Some of the most memorable conversations I have had here in Israel Palestine, have been at times when I really didn’t expect them. One of them was today.
I had arranged a meeting at a certain prominent museum in Jerusalem, (excuse me avoiding names – I don’t want to embarrass anyone). Many years ago I had conducted a funeral and been asked by the chief mourner to look after a bible he didn’t know what to do with – but felt it should be preserved. It was the bible General Allenby carried into Jerusalem in 1917. I said I would look after it and try to find a suitable place for it. In addition a friend of Mary’s when clearing out her home before moving into a smaller property had come across two old photo albums – taken by her husband while serving in the Roayal Air Force in Palestine in 1926 and 1927. The photos were fascinating- not the least those of the earthquake in 1927.
So this morning I took them to an Israeli museum in Jerusalem that I thought would value them. They were very enthusiastic and delighted with them. So much so that the person I first met with called another person to come and examine these items. We were left waiting for a quarter of an hour for the second person to come and we got talking. “What are you doing here?” So I described my work and where I lived and she was very interested. She indicated how the museum recieves funding from a British supporter that enables it to remain indipendent. She began to speak about how difficult archaeology is in Jerusalem – as a result of the right wing in Israel wanting to describe a history of Jerusalem that is entirely focused upon its Jewish history. I spoke about a lecture I had attended about the politicisation of archaeology in Israel. We discussed the issue and found total agreement between us, I hadn’t expected that! She then made the comment about the Israeli flag that flew over the museum, and how many of the staff were very unhappy about it, they wanted either a number of flags, or none at all!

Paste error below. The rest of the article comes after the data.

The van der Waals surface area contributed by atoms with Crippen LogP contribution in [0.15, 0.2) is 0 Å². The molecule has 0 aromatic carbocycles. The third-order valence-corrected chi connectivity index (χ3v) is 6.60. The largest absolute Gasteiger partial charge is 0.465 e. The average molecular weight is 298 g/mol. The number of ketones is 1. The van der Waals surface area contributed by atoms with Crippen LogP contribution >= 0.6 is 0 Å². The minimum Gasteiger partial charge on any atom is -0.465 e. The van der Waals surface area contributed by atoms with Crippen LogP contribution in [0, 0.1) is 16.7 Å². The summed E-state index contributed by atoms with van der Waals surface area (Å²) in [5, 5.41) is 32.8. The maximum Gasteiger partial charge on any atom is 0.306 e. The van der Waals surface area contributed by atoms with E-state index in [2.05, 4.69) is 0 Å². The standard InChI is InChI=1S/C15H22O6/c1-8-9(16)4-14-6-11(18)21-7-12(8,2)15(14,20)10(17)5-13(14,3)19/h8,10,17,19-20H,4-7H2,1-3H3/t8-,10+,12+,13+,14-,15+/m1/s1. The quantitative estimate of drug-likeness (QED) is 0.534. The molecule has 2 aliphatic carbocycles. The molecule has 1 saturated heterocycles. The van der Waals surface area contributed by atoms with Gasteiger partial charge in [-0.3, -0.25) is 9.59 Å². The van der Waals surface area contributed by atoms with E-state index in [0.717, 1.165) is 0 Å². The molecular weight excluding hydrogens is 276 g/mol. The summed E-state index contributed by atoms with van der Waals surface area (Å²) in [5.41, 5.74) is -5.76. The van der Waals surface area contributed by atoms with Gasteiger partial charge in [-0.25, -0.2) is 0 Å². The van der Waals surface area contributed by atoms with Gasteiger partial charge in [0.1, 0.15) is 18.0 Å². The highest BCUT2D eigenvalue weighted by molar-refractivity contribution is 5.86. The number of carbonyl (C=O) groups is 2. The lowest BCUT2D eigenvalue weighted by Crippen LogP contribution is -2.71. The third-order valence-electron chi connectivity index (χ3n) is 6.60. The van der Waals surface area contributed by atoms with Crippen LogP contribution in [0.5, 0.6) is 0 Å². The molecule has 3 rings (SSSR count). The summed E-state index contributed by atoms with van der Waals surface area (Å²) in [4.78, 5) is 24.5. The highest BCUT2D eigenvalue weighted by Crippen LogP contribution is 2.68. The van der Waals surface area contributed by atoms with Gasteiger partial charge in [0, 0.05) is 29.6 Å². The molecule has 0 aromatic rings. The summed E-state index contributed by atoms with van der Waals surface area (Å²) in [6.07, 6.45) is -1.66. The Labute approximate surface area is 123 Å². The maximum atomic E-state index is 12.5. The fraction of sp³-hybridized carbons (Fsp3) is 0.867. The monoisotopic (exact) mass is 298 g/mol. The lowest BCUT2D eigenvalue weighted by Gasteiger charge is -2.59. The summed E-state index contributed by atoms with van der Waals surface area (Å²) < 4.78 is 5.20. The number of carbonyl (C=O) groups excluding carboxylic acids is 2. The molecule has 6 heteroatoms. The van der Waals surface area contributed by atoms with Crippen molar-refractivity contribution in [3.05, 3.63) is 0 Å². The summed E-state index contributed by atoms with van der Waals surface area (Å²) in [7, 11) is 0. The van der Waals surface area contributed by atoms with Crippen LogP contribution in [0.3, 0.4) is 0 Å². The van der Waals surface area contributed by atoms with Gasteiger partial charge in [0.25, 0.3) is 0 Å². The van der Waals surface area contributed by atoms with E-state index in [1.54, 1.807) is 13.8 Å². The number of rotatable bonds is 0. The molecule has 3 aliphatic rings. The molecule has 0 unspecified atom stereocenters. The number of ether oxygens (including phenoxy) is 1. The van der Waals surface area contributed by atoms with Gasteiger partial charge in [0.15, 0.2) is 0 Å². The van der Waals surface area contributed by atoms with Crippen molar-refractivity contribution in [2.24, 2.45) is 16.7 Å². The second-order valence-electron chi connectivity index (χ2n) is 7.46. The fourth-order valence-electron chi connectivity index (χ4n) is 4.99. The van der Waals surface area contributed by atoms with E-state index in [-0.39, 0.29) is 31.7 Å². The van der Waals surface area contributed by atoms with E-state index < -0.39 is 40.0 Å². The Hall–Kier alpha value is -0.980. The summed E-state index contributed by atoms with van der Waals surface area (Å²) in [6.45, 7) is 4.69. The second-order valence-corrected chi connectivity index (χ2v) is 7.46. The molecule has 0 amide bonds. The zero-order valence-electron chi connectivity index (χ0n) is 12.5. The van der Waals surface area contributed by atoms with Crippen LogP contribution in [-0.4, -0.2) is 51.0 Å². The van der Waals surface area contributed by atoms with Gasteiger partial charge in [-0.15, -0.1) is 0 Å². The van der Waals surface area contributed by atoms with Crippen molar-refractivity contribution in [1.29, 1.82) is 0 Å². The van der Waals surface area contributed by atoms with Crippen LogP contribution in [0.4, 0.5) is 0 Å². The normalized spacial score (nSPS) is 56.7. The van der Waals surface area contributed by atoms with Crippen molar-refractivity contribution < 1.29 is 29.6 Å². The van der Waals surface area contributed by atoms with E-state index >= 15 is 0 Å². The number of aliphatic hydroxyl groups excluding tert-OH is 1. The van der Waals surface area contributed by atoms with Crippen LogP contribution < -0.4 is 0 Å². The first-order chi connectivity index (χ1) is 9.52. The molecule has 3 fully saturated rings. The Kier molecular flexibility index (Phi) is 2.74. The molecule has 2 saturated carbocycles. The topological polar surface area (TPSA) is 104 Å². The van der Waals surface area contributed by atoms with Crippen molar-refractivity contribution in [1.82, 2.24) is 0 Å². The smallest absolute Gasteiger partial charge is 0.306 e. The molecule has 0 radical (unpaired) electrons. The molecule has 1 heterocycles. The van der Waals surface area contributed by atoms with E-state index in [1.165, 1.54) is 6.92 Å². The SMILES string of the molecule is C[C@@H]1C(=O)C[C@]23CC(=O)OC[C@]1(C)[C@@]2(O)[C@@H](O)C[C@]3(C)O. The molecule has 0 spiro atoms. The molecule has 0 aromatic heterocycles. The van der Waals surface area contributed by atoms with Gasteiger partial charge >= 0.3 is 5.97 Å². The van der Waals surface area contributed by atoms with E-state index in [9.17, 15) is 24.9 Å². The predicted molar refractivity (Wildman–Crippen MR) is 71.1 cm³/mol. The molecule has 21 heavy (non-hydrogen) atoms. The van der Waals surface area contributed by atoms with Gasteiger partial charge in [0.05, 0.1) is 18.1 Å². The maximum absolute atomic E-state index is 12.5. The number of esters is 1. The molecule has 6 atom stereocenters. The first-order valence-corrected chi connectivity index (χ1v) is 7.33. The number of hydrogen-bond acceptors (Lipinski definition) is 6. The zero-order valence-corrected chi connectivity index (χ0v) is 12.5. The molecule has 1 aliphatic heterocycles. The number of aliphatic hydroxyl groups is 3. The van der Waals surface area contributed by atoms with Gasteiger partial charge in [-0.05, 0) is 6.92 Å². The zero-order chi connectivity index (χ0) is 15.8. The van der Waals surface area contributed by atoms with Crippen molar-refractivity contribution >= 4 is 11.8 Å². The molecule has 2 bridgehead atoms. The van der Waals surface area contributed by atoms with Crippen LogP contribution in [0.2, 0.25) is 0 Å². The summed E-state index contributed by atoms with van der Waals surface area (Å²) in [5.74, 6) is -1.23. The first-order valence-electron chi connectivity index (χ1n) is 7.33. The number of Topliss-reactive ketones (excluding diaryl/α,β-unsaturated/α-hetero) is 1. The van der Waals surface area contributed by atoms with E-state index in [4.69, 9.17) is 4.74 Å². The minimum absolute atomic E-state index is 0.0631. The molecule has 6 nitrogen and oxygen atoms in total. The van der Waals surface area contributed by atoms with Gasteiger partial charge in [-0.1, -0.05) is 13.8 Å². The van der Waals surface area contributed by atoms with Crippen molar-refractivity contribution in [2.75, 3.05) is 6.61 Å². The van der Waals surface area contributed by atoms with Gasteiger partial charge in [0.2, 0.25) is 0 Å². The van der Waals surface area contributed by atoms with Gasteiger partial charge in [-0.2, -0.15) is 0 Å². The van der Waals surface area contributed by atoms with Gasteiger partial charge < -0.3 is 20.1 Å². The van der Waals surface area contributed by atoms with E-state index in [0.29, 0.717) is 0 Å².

Once again I was reminded of how easy it is for those of us working closely with Palestinians to forget that many people in Israel are very unhappy with the direction the right wing governments of Israel have been taking the country now for some twenty years. I remember Mary and I encountering a person at another Israeli museum who within a few moments of meeting us was saying “many of us in Israel despair at what our government is doing.”
I am left feeling very conflicted. On one side it was a great encouragement to hear an Israeli in a respected position being so candid about her views. On the other it leaves me feeling – if there are so many in Israel who are unhappy about the direction the country is going in – why doesn’t an effective opposition materialise in Israeli politics? As they would say in Palestine Inshalla!